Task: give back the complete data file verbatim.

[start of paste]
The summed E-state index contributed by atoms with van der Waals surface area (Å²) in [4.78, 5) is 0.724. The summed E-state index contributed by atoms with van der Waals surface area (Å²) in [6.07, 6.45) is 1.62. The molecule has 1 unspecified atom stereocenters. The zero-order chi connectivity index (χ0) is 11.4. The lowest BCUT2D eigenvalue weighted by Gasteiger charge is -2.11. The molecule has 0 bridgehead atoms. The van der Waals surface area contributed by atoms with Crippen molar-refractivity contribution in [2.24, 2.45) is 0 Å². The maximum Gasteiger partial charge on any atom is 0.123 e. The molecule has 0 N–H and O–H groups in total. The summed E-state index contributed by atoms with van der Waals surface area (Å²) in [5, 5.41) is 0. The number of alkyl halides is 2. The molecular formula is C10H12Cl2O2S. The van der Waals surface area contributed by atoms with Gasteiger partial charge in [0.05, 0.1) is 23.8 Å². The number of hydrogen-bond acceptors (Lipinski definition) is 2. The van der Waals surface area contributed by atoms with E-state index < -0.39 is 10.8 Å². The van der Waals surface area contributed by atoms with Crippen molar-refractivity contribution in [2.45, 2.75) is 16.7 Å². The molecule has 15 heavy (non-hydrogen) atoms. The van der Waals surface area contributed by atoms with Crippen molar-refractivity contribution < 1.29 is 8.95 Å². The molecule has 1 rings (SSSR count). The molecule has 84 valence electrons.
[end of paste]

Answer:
The summed E-state index contributed by atoms with van der Waals surface area (Å²) in [4.78, 5) is 0.724. The summed E-state index contributed by atoms with van der Waals surface area (Å²) in [6.07, 6.45) is 1.62. The molecule has 1 unspecified atom stereocenters. The zero-order chi connectivity index (χ0) is 11.4. The lowest BCUT2D eigenvalue weighted by Gasteiger charge is -2.11. The molecule has 0 bridgehead atoms. The van der Waals surface area contributed by atoms with Crippen molar-refractivity contribution in [2.24, 2.45) is 0 Å². The maximum Gasteiger partial charge on any atom is 0.123 e. The molecule has 0 N–H and O–H groups in total. The summed E-state index contributed by atoms with van der Waals surface area (Å²) in [5, 5.41) is 0. The number of alkyl halides is 2. The molecular formula is C10H12Cl2O2S. The van der Waals surface area contributed by atoms with Gasteiger partial charge in [0.05, 0.1) is 23.8 Å². The number of hydrogen-bond acceptors (Lipinski definition) is 2. The van der Waals surface area contributed by atoms with E-state index < -0.39 is 10.8 Å². The van der Waals surface area contributed by atoms with Crippen molar-refractivity contribution in [2.45, 2.75) is 16.7 Å². The molecule has 15 heavy (non-hydrogen) atoms. The van der Waals surface area contributed by atoms with Crippen molar-refractivity contribution < 1.29 is 8.95 Å². The molecule has 1 rings (SSSR count). The molecule has 84 valence electrons.